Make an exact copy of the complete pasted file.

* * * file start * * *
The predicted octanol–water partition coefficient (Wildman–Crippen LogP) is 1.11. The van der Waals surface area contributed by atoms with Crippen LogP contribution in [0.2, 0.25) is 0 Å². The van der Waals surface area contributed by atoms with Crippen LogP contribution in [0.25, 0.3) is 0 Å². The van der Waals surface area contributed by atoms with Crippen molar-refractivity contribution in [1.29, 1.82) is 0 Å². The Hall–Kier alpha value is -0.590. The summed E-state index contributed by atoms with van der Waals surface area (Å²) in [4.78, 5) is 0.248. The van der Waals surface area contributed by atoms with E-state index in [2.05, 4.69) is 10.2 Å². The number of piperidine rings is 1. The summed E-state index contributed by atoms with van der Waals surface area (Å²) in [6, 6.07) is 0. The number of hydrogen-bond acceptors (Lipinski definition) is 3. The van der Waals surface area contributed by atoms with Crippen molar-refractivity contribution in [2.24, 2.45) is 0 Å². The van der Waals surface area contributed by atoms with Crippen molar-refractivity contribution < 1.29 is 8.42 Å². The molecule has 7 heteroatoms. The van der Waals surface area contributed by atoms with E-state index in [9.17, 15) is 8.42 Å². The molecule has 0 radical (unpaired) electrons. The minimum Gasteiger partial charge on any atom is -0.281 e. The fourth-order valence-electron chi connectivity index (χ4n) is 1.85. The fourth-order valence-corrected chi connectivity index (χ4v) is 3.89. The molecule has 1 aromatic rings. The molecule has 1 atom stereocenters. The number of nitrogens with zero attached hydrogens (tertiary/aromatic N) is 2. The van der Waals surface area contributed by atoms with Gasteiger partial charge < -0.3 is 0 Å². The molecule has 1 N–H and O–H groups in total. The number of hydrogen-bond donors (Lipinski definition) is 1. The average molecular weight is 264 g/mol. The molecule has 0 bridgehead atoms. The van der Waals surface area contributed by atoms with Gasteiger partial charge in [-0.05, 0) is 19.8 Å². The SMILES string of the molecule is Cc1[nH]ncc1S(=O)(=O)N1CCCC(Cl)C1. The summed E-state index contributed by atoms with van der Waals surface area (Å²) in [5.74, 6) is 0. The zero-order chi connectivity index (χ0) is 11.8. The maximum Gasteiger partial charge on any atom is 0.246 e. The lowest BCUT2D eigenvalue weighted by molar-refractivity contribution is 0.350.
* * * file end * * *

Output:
The predicted octanol–water partition coefficient (Wildman–Crippen LogP) is 1.11. The van der Waals surface area contributed by atoms with Crippen LogP contribution in [0.2, 0.25) is 0 Å². The van der Waals surface area contributed by atoms with Crippen LogP contribution in [0.25, 0.3) is 0 Å². The van der Waals surface area contributed by atoms with Crippen molar-refractivity contribution in [1.29, 1.82) is 0 Å². The Hall–Kier alpha value is -0.590. The summed E-state index contributed by atoms with van der Waals surface area (Å²) in [4.78, 5) is 0.248. The van der Waals surface area contributed by atoms with E-state index in [2.05, 4.69) is 10.2 Å². The number of piperidine rings is 1. The summed E-state index contributed by atoms with van der Waals surface area (Å²) in [6, 6.07) is 0. The number of hydrogen-bond acceptors (Lipinski definition) is 3. The van der Waals surface area contributed by atoms with Crippen molar-refractivity contribution in [2.24, 2.45) is 0 Å². The van der Waals surface area contributed by atoms with Crippen molar-refractivity contribution < 1.29 is 8.42 Å². The molecule has 7 heteroatoms. The van der Waals surface area contributed by atoms with E-state index in [9.17, 15) is 8.42 Å². The molecule has 0 radical (unpaired) electrons. The minimum Gasteiger partial charge on any atom is -0.281 e. The fourth-order valence-electron chi connectivity index (χ4n) is 1.85. The fourth-order valence-corrected chi connectivity index (χ4v) is 3.89. The molecule has 1 aromatic rings. The molecule has 1 atom stereocenters. The number of nitrogens with zero attached hydrogens (tertiary/aromatic N) is 2. The van der Waals surface area contributed by atoms with Gasteiger partial charge < -0.3 is 0 Å². The molecule has 1 N–H and O–H groups in total. The number of hydrogen-bond donors (Lipinski definition) is 1. The average molecular weight is 264 g/mol. The molecule has 0 bridgehead atoms. The van der Waals surface area contributed by atoms with Gasteiger partial charge in [-0.05, 0) is 19.8 Å². The SMILES string of the molecule is Cc1[nH]ncc1S(=O)(=O)N1CCCC(Cl)C1. The summed E-state index contributed by atoms with van der Waals surface area (Å²) in [5.74, 6) is 0. The zero-order chi connectivity index (χ0) is 11.8. The maximum Gasteiger partial charge on any atom is 0.246 e. The lowest BCUT2D eigenvalue weighted by molar-refractivity contribution is 0.350.